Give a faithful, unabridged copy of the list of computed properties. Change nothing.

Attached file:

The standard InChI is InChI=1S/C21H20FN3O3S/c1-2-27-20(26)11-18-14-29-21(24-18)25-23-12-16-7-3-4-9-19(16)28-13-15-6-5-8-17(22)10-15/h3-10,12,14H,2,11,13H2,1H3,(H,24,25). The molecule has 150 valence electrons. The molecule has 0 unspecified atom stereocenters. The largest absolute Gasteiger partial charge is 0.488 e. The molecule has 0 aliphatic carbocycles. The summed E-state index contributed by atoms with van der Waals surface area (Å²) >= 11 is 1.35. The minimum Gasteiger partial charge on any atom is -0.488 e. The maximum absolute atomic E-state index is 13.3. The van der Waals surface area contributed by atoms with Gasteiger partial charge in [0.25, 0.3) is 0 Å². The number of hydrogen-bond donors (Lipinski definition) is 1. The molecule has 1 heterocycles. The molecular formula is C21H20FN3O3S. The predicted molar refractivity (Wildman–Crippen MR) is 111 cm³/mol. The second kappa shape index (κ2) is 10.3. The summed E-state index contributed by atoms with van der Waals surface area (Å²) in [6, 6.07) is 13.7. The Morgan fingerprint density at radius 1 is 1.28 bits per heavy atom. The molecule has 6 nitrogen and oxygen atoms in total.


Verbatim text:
The standard InChI is InChI=1S/C21H20FN3O3S/c1-2-27-20(26)11-18-14-29-21(24-18)25-23-12-16-7-3-4-9-19(16)28-13-15-6-5-8-17(22)10-15/h3-10,12,14H,2,11,13H2,1H3,(H,24,25). The molecule has 150 valence electrons. The molecule has 0 unspecified atom stereocenters. The largest absolute Gasteiger partial charge is 0.488 e. The molecule has 0 aliphatic carbocycles. The summed E-state index contributed by atoms with van der Waals surface area (Å²) >= 11 is 1.35. The minimum Gasteiger partial charge on any atom is -0.488 e. The maximum absolute atomic E-state index is 13.3. The van der Waals surface area contributed by atoms with Gasteiger partial charge in [0.25, 0.3) is 0 Å². The number of hydrogen-bond donors (Lipinski definition) is 1. The molecule has 1 heterocycles. The molecular formula is C21H20FN3O3S. The predicted molar refractivity (Wildman–Crippen MR) is 111 cm³/mol. The second kappa shape index (κ2) is 10.3. The summed E-state index contributed by atoms with van der Waals surface area (Å²) in [6, 6.07) is 13.7. The Morgan fingerprint density at radius 1 is 1.28 bits per heavy atom. The molecule has 6 nitrogen and oxygen atoms in total.